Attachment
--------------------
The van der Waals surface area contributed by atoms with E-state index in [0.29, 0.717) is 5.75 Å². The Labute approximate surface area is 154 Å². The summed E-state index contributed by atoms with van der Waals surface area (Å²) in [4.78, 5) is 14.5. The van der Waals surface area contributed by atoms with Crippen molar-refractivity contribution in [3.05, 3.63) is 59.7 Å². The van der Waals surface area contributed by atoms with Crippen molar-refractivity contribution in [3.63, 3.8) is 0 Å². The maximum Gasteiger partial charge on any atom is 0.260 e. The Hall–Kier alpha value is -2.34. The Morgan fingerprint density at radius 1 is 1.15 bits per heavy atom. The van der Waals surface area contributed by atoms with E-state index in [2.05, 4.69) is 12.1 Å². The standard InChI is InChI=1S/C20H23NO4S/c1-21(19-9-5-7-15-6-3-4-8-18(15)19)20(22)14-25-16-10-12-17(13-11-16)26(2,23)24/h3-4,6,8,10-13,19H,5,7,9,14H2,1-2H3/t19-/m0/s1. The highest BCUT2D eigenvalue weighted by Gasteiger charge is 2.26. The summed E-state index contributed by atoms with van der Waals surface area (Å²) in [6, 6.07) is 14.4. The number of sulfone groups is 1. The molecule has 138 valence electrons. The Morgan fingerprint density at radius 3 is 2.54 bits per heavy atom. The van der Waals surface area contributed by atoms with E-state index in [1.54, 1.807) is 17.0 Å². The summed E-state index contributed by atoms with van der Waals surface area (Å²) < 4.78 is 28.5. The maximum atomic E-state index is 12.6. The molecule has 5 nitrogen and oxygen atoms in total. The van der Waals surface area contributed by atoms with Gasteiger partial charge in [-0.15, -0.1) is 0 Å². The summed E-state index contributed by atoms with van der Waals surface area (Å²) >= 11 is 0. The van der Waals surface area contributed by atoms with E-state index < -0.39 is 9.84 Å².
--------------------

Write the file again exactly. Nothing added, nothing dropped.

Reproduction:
The van der Waals surface area contributed by atoms with E-state index in [0.29, 0.717) is 5.75 Å². The Labute approximate surface area is 154 Å². The summed E-state index contributed by atoms with van der Waals surface area (Å²) in [4.78, 5) is 14.5. The van der Waals surface area contributed by atoms with Crippen molar-refractivity contribution in [3.05, 3.63) is 59.7 Å². The van der Waals surface area contributed by atoms with Crippen molar-refractivity contribution in [3.63, 3.8) is 0 Å². The maximum Gasteiger partial charge on any atom is 0.260 e. The Hall–Kier alpha value is -2.34. The Morgan fingerprint density at radius 1 is 1.15 bits per heavy atom. The van der Waals surface area contributed by atoms with E-state index in [2.05, 4.69) is 12.1 Å². The standard InChI is InChI=1S/C20H23NO4S/c1-21(19-9-5-7-15-6-3-4-8-18(15)19)20(22)14-25-16-10-12-17(13-11-16)26(2,23)24/h3-4,6,8,10-13,19H,5,7,9,14H2,1-2H3/t19-/m0/s1. The highest BCUT2D eigenvalue weighted by Gasteiger charge is 2.26. The summed E-state index contributed by atoms with van der Waals surface area (Å²) in [6, 6.07) is 14.4. The number of sulfone groups is 1. The molecule has 138 valence electrons. The Morgan fingerprint density at radius 3 is 2.54 bits per heavy atom. The van der Waals surface area contributed by atoms with E-state index in [1.54, 1.807) is 17.0 Å². The summed E-state index contributed by atoms with van der Waals surface area (Å²) < 4.78 is 28.5. The maximum atomic E-state index is 12.6. The molecule has 5 nitrogen and oxygen atoms in total. The van der Waals surface area contributed by atoms with Gasteiger partial charge in [-0.15, -0.1) is 0 Å². The summed E-state index contributed by atoms with van der Waals surface area (Å²) >= 11 is 0. The van der Waals surface area contributed by atoms with E-state index < -0.39 is 9.84 Å².